Siponimod

Siponimod is an oral treatment that stops immune cells from reaching the brain.

Fingolimod

Fingolimod is an oral treatment that stops certain immune cells from reaching the brain.

Phase 2

Phenytoin

Phenytoin is an oral treatment that has been shown to have the potential to protect nerve cells in the brain and spinal cord.

Anti-LINGO-1

Anti-LINGO-1 is an intravenous infusion treatment that has been shown to have the potential to repair myelin.

MS-SMART

MS-SMART is a trial involving three oral treatments - amiloride, fluoxetine and riluzole - that have been shown to have neuroprotective properties.

Rituximab

Rituximab is an intravenous infusion that can reduce the number of immune cells in the body.

Simvastatin

Simvastatin is an oral treatment that has been shown to have neuroprotective properties.

Lipoic acid

Lipoic acid is an oral treatment that may prevent immune cells from reaching the brain.

Dirucotide

Dirucotide is an intravenous infusion treatment believed to suppress the immune response against myelin.

Natalizumab

Also known as Tysabri, natalizumab prevents immune cells from leaving the blood stream and entering the brain and spinal cord.

Fluoxetine

Fluoxetine is a licenced medication in the treatment of depression. It is also currently being tested in a phase 2 clinical trial called MS-SMART in people with secondary progressive MS.

Riluzole

Riluzole is a licenced medication for motor neurone disease (MND). It is also currently being tested in a phase 2 clinical trial called MS-SMART in people with secondary progressive MS.

Amiloride

Amiloride is a licenced medication in the treatment of heart disease. It is also currently being tested in a phase 2 clinical trial called MS-SMART in people with secondary progressive MS.

Laquinimod

Laquinimod is a tablet that is thought to stop immune cells reaching the brain.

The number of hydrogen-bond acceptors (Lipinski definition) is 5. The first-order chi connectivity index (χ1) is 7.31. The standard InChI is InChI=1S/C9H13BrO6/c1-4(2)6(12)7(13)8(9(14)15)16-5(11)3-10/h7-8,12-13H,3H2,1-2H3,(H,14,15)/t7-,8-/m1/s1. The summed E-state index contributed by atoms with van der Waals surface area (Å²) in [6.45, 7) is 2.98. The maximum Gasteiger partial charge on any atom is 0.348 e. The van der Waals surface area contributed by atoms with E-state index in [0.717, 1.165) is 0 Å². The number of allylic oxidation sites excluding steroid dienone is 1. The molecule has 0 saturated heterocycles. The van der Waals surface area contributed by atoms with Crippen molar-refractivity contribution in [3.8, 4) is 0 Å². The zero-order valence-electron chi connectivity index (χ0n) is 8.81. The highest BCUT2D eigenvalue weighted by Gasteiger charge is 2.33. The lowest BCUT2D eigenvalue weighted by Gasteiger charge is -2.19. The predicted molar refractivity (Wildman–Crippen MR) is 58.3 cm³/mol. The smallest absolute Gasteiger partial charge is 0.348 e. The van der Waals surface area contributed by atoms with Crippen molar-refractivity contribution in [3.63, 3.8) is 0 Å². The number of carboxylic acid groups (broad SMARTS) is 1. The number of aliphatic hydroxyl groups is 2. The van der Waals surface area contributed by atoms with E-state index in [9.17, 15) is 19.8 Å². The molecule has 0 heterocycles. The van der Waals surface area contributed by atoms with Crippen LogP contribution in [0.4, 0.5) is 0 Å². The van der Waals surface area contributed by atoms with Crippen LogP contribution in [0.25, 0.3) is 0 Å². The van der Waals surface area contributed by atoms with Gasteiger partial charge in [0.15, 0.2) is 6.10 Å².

MIS416

MIS416 is an infusion that is thought to alter the behaviour of certain immune cells in MS.

MN-166

MN-166 is a tablet thought to have anti-inflammatory effects and to protect against cell death, which may be beneficial in reducing nerve cell loss in MS.









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Anti-LINGO-1 no flash in the pan? Biogen's acute optic neuritis data look brighter

                                                                  

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By Marie PowersNews Editor
Top-line findings for Biogen Inc.'s anti-LINGO-1 monoclonal antibody candidate, BIIB033, that were released earlier this year gained a bit more credibility when additional data were disclosed today in advance of the company's presentations next week at the American Academy of Neurology's (AAN) 67th Annual Meeting in Washington.
The data, from five abstracts that Biogen researchers will present at AAN, showed additional evidence from studies in acute optic neuritis (AON) that the investigational therapy may repair myelin in humans. The AON data are designed to advance the scientific thesis on anti-LINGO-1, which the company also is testing in multiple sclerosis (MS).
The randomized, double-blind, placebo-controlled phase II RENEW trial evaluated anti-LINGO-1's ability to enable repair of an optic nerve lesion through axonal remyelination after the onset of a first episode of AON. The study enrolled 82 patients following their first incident of AON – a disease that typically affects one eye and is characterized by inflammation, damage to the nerve fibers and loss of myelin within the optic nerve – across 33 sites in Europe, Canada and Australia. Patients received six intravenous infusions of 100 mg/kg anti-LINGO-1 or placebo every four weeks.
AON was selected as an initial indication for the drug because an estimated 50 percent of those affected with the eye condition later develop MS.
RENEW examined the effects on remyelination by measuring the latency of nerve conduction between the retina and the visual cortex in the brain using full field visual evoked potential, or FF-VEP. In January, Biogen reported that patients treated with BIIB033 showed improvement in recovery of optic nerve latency, or the time for a signal to travel from the retina to the visual cortex, over 24 weeks, providing evidence of biological repair to the visual system. However, the results – a 34 percent improvement (p = 0.0504) in the recovery of optic nerve latency compared to placebo – were not statistically significant.

Continue reading





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Ocrelizumab (another MAB - Mono Clonal Antibody)

                                                                  

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Ocrelizumab is an intravenous infusion treatment that has been developed by Hoffmann-La Roche. Top-line results have been announced from a phase 3 clinical trial looking at the use of ocrelizumab in primary progressive MS and phase 3 clinical trials for relapsing MS were announced as complete in June 2015.